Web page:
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Teen's father: Alaska bear attacked quickly

July 25th, 2011 4:10 pm by RACHEL D'ORO

ANCHORAGE, Alaska (AP) — A grizzly pounced so furiously on a group of teenagers in the Alaska wilderness that they did not have time to pull out their bear deterrent spray to defend themselves, the father of one of the boys said Monday.

The seven teenagers were in the last leg of a 30-day backcountry education course when they came upon the bear and its cub on Saturday night. The teens at the front of the pack bore the brunt of the attack, authorities said.

They were rescued early Sunday after activating their emergency locator beacon and tending to the wounded.

"They startled this bear," Jon Gottsegen said in a telephone interview from his Denver home, his 17-year-old son Samuel among the four injured teenagers. "It sort of came around a curve."

The bear attacked as they group lined up for a river crossing in the Talkeetna Mountains, north of Anchorage. Those in the back of the line heard the warning, and the two at the front were most seriously injured, authorities said.

"One of the most dangerous things to run into in the woods," said Patricia Allaire, the mother of another injured student, Noah Allaire, 16, of Albuquerque, N.M. She said none of the teens had guns.

The teens were taking part in an outdoor education course from the National Outdoor Leadership School, which leads many such excursions in Alaska and elsewhere.

Another group of seven students and three instructors waited about six miles away for a helicopter hired by the Lander, Wyo.-based NOLS, said Bruce Palmer, a spokesman for the organization.

Palmer said the worst injured with bear bite wounds are Joshua Berg, 17, of New City, N.Y., and Gottsegen. They were being treated at Providence Alaska Medical Center in Anchorage.

Berg was in in serious condition and Gottsegen was upgraded to good from serious, a hospital spokeswoman said.

Gottsegen told Denver's KMGH-TV that the first person to go around a corner yelled that there was a bear and then started running backward. Then Gottsegen said he looked behind him and saw the bear so he started running.

He said the bear tackled him on the way down on a hill.

"I thought I was going to die when I was being attacked. I was so scared," he said from his hospital bed.

When the bear broke off the attack, the teens activated a personal locator beacon they carried for emergencies, trooper spokeswoman Megan Peters said.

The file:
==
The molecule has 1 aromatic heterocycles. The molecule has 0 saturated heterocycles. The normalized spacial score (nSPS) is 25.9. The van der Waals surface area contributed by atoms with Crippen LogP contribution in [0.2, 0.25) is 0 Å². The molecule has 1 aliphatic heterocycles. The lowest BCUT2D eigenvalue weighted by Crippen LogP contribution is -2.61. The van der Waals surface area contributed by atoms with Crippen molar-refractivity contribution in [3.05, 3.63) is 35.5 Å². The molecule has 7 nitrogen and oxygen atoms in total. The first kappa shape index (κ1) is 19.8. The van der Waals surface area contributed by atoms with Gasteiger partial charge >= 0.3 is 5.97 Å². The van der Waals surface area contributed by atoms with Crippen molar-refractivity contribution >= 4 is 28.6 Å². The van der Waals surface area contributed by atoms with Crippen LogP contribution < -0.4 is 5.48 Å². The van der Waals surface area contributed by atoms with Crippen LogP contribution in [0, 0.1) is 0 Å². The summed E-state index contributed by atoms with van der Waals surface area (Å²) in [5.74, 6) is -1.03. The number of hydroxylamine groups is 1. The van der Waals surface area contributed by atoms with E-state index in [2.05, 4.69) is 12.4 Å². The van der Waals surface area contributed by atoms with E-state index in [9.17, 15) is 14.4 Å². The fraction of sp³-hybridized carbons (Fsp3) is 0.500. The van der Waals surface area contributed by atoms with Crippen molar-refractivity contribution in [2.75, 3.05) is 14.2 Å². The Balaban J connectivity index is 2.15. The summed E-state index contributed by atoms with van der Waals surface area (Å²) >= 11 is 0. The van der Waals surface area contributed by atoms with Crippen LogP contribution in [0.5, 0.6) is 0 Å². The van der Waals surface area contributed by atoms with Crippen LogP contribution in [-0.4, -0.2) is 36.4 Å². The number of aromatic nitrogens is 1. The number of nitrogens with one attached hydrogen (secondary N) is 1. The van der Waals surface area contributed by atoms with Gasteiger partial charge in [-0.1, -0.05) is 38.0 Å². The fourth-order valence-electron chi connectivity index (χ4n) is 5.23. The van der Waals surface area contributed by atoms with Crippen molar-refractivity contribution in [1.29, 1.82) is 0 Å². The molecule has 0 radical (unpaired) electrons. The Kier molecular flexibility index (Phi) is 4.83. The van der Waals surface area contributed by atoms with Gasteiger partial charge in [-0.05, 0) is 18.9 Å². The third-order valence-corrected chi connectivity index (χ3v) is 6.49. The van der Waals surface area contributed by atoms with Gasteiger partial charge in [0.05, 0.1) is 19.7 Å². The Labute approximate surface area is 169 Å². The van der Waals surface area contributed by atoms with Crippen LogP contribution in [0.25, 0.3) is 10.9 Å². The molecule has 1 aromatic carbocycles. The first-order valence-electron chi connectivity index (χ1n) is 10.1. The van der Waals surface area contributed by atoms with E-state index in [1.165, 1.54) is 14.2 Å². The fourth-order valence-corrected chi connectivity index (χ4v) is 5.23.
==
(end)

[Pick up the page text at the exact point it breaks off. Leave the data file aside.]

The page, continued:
Patricia Allaire said her son tried to activate the beacon, thinking the bear was gone, but then it struck again, thrashing the teen's head and back, and slightly puncturing a lung.

Noah Allaire was listed in good condition Monday, a hospital spokesman said.

The Rescue Coordination Center operated by the Alaska Air National Guard called troopers around 9:30 p.m. to report the activated signal. A trooper and pilot in a helicopter located the students in a tent shortly before 3 a.m.

They decided the two most seriously injured would need a medical transport aircraft.

The trooper and another student stayed with the badly injured teens for four hours until more rescuers arrived in a specially equipped helicopter, Peters said.

The uninjured student who remained was 16-year-old Samuel Boas of Westport, Conn. The NOLS spokesman, Bruce Palmer, said Boas has training as an emergency medical technician.

Gottsegen said the teens used their survival training, making a bandage out of a garbage bag.

The other students injured were Victor Martin, 18, of Richmond, Calif., who was treated at a hospital for a bite wound above his ankle and then released, according to Palmer.

The teens were in the 24th day of their course when the attack occurred. There was no instructor with them because that far into the course, they've learned enough survival skills, Palmer said.

"Our basic goal is that when a student graduates from the NOLS course, they have the experience and background to be able to take other people out into the backcountry," he said. "We're training people to be outdoor leaders."

Calling out to alert bears of human presence and give animals a chance to flee is among the skills they learn.

"The students say they were" doing that, Palmer said.

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